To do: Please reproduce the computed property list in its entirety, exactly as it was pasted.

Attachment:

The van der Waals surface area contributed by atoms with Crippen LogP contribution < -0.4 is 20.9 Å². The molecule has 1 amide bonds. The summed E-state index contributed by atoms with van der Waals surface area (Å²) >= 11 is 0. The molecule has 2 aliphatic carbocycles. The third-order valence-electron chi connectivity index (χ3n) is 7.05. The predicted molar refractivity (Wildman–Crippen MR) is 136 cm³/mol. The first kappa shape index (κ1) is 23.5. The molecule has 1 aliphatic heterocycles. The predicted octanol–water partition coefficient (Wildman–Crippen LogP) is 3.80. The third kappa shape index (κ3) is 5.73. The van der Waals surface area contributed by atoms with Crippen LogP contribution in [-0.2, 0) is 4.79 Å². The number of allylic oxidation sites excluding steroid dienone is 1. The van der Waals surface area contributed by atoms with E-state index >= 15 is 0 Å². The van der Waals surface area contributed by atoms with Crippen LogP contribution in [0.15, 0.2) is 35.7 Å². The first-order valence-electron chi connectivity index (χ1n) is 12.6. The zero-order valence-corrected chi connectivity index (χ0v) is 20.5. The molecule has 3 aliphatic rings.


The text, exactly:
The van der Waals surface area contributed by atoms with Crippen LogP contribution < -0.4 is 20.9 Å². The molecule has 1 amide bonds. The summed E-state index contributed by atoms with van der Waals surface area (Å²) >= 11 is 0. The molecule has 2 aliphatic carbocycles. The third-order valence-electron chi connectivity index (χ3n) is 7.05. The predicted molar refractivity (Wildman–Crippen MR) is 136 cm³/mol. The first kappa shape index (κ1) is 23.5. The molecule has 1 aliphatic heterocycles. The predicted octanol–water partition coefficient (Wildman–Crippen LogP) is 3.80. The third kappa shape index (κ3) is 5.73. The van der Waals surface area contributed by atoms with Crippen LogP contribution in [-0.2, 0) is 4.79 Å². The number of allylic oxidation sites excluding steroid dienone is 1. The van der Waals surface area contributed by atoms with E-state index >= 15 is 0 Å². The van der Waals surface area contributed by atoms with Crippen LogP contribution in [0.15, 0.2) is 35.7 Å². The first-order valence-electron chi connectivity index (χ1n) is 12.6. The zero-order valence-corrected chi connectivity index (χ0v) is 20.5. The molecule has 3 aliphatic rings.